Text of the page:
Because I had spoken to this other mother previously, I recognized the signs of stroller dependency early and first thing on the second day we stopped by “City Hall” and got a guest assistance pass that specified that Ian and his party (see “City Hall”) could wait in line in a less crowded area (which translated to waiting in the handicapped entrances), and that he could stay in the stroller like it was a wheel chair. Those are two different stamps that can be placed on the guest assistance pass; handicapped entrance and stroller as a wheel chair. One thing I haven’t covered in the “City Hall section of the blog is that the cast member at the guest services desk will need to see the person receiving the guest assistance pass. My husband waited with the kids outside by the handicapped ramp while I waited in line, so that I could just stick my head out the exit door and they were able to enter without having to wait in the crowed main line. The cast member visited with Ian a little, asking his name and age, which she only received partial answers to, but it was enough for them. You also need to make sure that you tell the cast member the number of people in your party (up to six) and the length of your stay, so that you only need to get the one pass, and you don’t have to return the next morning. If you receive your pass in Disneyland Park, it can be used in California Adventure Park as well and vice versa.
In the “hind-sight-is-20/20” category, I wouldn’t have taken Ian on any of the indoor/dark rides. I would’ve stuck to all the outdoor stuff, which he was doing quite well with at first. Mr. Toad’s Wild Ride followed by Alice in Wonderland (both dark rides) did us in though. Up until then Ian was doing well riding the rides. He happily rode on the Astro Orbiter, Dumbo, the Teacups and King Arthur’s Carousel. I was even able to take him and little brother by myself on a couple of rides, something I wouldn’t have tried later in the week.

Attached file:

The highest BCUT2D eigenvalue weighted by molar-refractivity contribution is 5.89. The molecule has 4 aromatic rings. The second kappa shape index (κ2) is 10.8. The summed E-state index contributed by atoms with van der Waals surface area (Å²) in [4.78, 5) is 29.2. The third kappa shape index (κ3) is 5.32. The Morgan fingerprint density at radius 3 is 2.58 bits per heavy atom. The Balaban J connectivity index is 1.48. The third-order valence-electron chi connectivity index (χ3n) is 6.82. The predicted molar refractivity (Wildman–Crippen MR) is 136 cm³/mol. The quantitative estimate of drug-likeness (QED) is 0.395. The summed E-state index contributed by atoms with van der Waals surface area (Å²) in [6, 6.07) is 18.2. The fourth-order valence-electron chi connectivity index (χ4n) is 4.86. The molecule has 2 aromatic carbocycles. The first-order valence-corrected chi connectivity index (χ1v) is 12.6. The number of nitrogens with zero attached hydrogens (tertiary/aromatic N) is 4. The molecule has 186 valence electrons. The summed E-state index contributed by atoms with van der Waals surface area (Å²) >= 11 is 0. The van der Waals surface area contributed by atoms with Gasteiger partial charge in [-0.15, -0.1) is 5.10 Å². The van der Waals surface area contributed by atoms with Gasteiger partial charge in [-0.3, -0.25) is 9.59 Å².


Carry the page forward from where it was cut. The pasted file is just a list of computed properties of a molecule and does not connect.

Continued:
We also learned that his noise dampening headphones were a comfort item that, as time went on, he wore more and more often. By the last couple of days he was wearing them almost constantly. There is a lot of background noise in the resort that most of us can just tune out, but autistic people with a hearing sensitivity can be very overwhelmed by all of it. I worked hard to introduce many of the sounds of the park to Ian ahead of time. I used “The Audio History of Disneyland”, a Disneyland sing along DVD, and the Vacation Planning DVD to introduce him to the sights and sounds we would encounter. I’m not sure if it helped or not, but I believe in helping things look and sound familiar to him as much as I can.
As the week progressed, Ian became more and more distressed when entering the park through the front gates especially at the rush of opening. I think next time we may try using the Monorail stop that is in Downtown Disney to enter the park. You use your park pass to enter the Monorail depot just as you would going through the front gates, but it is much less dramatic with fewer people. The Monorail will then drop you off in Tomorrowland. I don’t believe that the Monorail is running for a Magic Morning entry, but those are quieter times and if your autistic child hasn’t learned to distrust the front entrance it may be an easier process.